Coulomb’s Law and the Electric Field
In the previous two chapters, we discussed in some detail the mathematics of electromagnetics: vector algebra and vector calculus. We are now ready to start looking into the physical phenomena of electromagnetics. It will be useful to keep this in mind: The study of electromagnetics is the study of natural phenomena. There are two reasons why it is important to emphasize electromagnetics as an applied science. First, it shows that it is a useful science, and its study leads to understanding of nature and, perhaps most importantly from the engineering point of view, to understanding of the application of electromagnetics to practical and useful designs. Second, all aspects of electromagnetics are based on experimental observations. All laws of electromagnetics were obtained by careful measurements which were then cast in the forms of simple laws. These laws are assumed to be correct simply because there is no evidence to the contrary. This aspect of the laws of electromagnetics should not bother us too much. Although we cannot claim absolute proof to correctness of the laws, experimentation has shown that they are correct and we will view them as such. In the learning process, we will make considerable use of the mathematical tools outlined in Chapters 1 and 2. It is easy to forget that the end purpose is physical design; however, every relation and every equation implies some physical quantity or property of the fields involved.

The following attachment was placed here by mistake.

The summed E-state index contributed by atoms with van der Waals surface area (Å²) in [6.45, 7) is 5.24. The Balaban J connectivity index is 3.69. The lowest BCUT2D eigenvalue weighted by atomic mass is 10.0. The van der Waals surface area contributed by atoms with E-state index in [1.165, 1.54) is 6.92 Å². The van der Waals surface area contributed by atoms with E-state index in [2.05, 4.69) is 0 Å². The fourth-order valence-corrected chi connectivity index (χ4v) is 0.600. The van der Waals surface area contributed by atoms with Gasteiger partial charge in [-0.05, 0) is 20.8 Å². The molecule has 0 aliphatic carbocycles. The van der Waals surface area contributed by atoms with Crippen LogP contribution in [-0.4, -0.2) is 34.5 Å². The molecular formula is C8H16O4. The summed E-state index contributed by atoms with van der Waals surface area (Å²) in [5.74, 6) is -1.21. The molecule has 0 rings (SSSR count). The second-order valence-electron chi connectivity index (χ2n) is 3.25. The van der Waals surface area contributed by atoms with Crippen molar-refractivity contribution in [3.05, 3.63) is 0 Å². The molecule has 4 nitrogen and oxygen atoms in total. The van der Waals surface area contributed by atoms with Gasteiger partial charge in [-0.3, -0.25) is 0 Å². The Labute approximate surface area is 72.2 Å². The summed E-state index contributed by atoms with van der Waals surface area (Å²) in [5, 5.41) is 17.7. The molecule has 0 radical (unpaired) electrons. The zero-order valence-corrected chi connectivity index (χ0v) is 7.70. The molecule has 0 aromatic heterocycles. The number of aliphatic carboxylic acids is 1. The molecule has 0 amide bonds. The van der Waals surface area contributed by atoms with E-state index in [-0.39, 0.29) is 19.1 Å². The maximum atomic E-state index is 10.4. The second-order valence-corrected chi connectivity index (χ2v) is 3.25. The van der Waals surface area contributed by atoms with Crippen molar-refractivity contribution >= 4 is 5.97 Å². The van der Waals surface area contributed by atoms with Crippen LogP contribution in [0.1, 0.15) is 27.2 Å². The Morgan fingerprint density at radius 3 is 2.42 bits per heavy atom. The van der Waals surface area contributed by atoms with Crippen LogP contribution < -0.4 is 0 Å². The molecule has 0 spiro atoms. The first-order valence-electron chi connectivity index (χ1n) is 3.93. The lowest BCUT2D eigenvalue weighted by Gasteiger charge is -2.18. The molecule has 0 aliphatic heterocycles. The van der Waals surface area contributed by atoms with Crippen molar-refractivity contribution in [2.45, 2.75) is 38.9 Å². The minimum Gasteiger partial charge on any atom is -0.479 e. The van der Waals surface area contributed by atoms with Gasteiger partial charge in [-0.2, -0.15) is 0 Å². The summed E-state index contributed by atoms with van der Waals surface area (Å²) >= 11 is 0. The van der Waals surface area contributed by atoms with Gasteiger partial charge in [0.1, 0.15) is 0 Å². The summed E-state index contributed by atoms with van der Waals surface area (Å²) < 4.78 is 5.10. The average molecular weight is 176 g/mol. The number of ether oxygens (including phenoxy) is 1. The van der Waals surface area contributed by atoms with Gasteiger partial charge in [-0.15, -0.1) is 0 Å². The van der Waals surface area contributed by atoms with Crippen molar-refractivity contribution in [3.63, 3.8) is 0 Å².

KeywordsCharge Density Charge Distribution Point Charge Surface Charge Density Electric Field Intensity
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